In their recent post, the National Aeronautics and Space Administration (NASA) shared a spectacular image of a nebula of energy and particles generated by a pulsar left behind after a star exploded. On Instagram, the space agency shared the image captured by NASA's Chandra X-ray Observatory with the caption, "If you got it, haunt it." Adding, "This famous hand-shaped structure is a nebula of energy & particles blown by a pulsar left behind after a star exploded."
IXPE observed image for nearly 17 days
Astronomers used two NASA X-ray space telescopes to reveal the magnetic field 'bones' of the hand-shaped structure by combining the imaging capabilities. According to NASA's report, the Imaging X-ray Polarimetry Explorer (IXPE) has been observing MSH 15-52 for nearly 17 days.
According to NASA, the study's leader, Roger Romani of Stanford University in California, said, "The IXPE data gives us the first map of the magnetic field in the 'hand.' Like the bones in a person's hand, the charged particles that produce the X-rays travel along the magnetic field, determining the basic shape of the nebula," NASA quoted Roger Romani of Stanford University in California, who led the study.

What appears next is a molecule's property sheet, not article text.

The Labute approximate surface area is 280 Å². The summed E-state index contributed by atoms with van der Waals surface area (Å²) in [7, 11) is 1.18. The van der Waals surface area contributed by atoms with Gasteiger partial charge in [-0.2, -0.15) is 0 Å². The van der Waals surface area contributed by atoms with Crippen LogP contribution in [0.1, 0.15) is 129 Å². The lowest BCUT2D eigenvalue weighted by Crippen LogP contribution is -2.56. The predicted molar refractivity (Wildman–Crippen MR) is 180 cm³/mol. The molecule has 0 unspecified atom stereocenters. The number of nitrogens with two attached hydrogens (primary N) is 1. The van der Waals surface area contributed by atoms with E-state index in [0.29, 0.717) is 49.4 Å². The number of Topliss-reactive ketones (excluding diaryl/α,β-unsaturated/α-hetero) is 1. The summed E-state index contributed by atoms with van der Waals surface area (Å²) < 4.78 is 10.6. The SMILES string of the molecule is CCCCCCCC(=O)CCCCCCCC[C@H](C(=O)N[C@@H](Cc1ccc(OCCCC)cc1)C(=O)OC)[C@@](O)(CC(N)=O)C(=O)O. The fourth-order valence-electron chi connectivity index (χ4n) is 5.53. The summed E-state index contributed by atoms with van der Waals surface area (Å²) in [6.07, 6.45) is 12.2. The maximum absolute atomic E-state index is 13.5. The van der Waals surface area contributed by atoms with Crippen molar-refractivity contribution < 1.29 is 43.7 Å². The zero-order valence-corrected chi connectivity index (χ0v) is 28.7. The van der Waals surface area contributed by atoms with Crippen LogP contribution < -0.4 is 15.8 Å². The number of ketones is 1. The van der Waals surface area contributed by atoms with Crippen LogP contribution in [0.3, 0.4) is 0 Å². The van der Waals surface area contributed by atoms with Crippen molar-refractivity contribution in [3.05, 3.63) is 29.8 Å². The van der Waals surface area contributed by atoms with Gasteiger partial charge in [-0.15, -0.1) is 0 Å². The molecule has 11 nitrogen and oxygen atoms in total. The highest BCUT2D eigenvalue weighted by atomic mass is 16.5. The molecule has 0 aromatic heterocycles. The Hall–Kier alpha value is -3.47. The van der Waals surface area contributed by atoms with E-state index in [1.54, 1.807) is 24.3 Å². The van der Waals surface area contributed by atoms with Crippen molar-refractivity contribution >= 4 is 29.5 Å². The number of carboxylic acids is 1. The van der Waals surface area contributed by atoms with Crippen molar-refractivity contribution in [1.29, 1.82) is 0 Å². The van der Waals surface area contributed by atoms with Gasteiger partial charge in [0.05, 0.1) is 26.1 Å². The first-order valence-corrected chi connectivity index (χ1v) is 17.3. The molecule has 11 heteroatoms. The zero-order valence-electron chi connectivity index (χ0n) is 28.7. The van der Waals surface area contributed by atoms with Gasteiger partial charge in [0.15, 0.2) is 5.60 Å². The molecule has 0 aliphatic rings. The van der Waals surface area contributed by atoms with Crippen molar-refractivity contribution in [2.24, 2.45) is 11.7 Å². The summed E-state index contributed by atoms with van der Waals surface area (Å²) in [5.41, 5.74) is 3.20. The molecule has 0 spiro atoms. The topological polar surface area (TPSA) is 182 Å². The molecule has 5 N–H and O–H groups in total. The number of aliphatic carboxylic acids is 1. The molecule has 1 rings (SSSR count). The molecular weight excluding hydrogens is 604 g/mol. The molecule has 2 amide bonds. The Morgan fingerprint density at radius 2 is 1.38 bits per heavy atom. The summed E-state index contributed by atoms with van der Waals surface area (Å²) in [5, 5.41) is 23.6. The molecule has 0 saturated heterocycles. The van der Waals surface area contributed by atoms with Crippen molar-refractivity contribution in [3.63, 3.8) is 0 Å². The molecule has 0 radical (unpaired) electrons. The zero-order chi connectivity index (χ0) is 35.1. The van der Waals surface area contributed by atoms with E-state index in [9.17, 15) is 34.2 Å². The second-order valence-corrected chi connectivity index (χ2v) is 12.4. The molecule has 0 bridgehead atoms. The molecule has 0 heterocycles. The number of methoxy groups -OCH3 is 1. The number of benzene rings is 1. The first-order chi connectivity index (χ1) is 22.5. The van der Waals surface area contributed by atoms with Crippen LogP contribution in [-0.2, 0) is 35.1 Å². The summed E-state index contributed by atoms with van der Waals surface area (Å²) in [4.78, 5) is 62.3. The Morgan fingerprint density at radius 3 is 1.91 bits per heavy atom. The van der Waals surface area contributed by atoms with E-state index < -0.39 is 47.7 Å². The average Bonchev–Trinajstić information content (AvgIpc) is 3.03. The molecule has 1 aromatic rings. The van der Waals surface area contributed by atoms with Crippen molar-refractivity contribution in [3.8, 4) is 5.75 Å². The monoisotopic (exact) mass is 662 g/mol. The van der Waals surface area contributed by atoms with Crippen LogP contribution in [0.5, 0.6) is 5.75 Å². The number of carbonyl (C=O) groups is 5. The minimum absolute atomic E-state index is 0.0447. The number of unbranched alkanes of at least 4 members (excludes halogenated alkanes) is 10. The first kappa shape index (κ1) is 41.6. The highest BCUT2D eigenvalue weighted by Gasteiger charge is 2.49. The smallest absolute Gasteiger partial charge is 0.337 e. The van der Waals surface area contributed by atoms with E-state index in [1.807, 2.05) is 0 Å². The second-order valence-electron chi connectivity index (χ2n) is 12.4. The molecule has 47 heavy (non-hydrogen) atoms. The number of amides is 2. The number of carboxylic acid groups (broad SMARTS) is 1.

According to NASA, the magnetic field of the X-ray source controls the electric field direction of the X-rays, which is referred to as X-ray polarisation.
In many sections the degree of polarisation is extremely high
The degree of polarisation is extremely high in numerous sections of MSH 15-52, advancing the maximum limit estimated by the above theoretical study. That strength necessitates an extraordinarily steady and straight magnetic field, implying that turbulence is minimal in particular portions of the pulsar wind nebula.
The report's co-author, Josephine Wong of Stanford University, said, "We're all familiar with X-rays as a human diagnostic medical tool. But here, we're using X-rays in another way, revealing information otherwise hidden from us."
Polarisation at the onset of the jet is low
One intriguing characteristic of MSH 15-52 is a strong X-ray jet directed from the pulsar to the "wrist" at the bottom of the image, according to NASA. In its report, NASA said, "The latest IXPE data reveal that the polarisation at the start of the jet is low, likely because this is a turbulent region with complex, tangled magnetic fields associated with generating high-energy particles." Additionally, the report added that by the end of the jet, the magnetic field lines appear to straighten and become much more uniform, causing the polarization to become much larger.
According to NASA, after gaining an energy boost in complex turbulence regions near the pulsar at the base of the palm, particles migrate to areas where the magnetic field is uniform along the wrist, fingers, and thumb.